Still, Sir Colin holds pride of place in the great Kiwi rugby monolith. Plenty of bad comes with that good.

Through Meads' actions and deeds back in the 50s, 60s, and 70s—both good and bad—he helped foster the rarefied air rugby has long been allowed to breathe in our country, as well as the entitled macho culture that its players, due to membership in that club, continue with through to today.

Just ask Aaron Smith, Losi Filipo, or the Waikato Chiefs.

Provincial Finance used Meads' stature when they got him to endorse their company in the early 2000s. His television catch-phrase was "solid as, I'd say", yet Provincial Finance collapsed in 2006, owing Kiwi investors, mostly older Kiwis, around $300 million.

Tough as an old kānuka stump, Sir Colin was of the generation that prized the tag on his clubroom handle (Waitete RFC) and didn't suffer fools or softness on the rugby paddock—or at home.


"You weren't allowed to be a softie, especially the boys," Shelley Mitchell, his daughter, told the NZ Herald this week.

For the longest time that approach was the norm in New Zealand. Even today, it holds mighty cache around our country, especially in places where communities still take their gravity from the local rugby club. But the tide is changing.

Upon his retirement last year, veteran Kiwi pro rugby player Hayden Triggs opined the loss of the rugby world that Meads inhabited. Triggs, who debuted in provincial rugby in the early 2000s, saw the fun of rugby bled out by the professional game.

"[Players today] don't know the beers after a Thursday night," he said. "They don't know the bus trips to away matches. They know none of that and I do—that's what I grew up in."

With Pinetree's death, I've been thinking of that changing of the guard this last week. For as long as I can remember, New Zealand has lived in the shadow of imposing, near-silent Pākehā men with sleeves rolled up and the rugby on the telly.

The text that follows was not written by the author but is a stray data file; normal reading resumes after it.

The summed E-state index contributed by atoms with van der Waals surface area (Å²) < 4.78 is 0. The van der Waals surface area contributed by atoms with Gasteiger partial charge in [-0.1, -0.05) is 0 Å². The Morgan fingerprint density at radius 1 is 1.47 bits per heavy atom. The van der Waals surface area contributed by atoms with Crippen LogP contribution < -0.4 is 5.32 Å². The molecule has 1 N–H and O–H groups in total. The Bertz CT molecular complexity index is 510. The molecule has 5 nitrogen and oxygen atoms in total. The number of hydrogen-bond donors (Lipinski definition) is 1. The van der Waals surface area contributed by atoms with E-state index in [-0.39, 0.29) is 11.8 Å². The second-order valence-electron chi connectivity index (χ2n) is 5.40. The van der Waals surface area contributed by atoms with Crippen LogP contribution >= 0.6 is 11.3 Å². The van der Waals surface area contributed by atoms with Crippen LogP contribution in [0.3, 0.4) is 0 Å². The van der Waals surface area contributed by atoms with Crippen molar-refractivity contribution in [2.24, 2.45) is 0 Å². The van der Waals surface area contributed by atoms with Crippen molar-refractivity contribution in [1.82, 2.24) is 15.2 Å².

Maybe now, just maybe, there really is space for everyone to get a fair crack at things. Maybe now you don't get compared against how hard you can take the hits on a Saturday afternoon, what sort of spread the ladies make for 'the boys'—or how many handles you can knock back.

The change is a good one, for us—and yet, I still find something incredibly endearing about the Pinetree.


Image via Wikimedia Commons

Right through to last season, Meads would make unobtrusive appearances at King Country provincial rugby games in Te Kuiti. His phone number remained listed in the White Pages. He would always take people's calls, his family have told us.

Sir Colin was a true Kiwi character, one whose funeral will be attended by an estimated 4000 people in Te Kuiti today. A Kiwi culture is mourning a sheep and beef farmer with big mitts that we made a national icon for all the right, and wrong, reasons.

"My memories are just of him as a farmer and as Dad—a typical dad who, after he's been out on the farm, comes home from work at the end of the day, sits with us around the table and has dinner," Mitchell told the NZ Herald.

"As far as we were concerned, Dad wasn't famous, he just played rugby."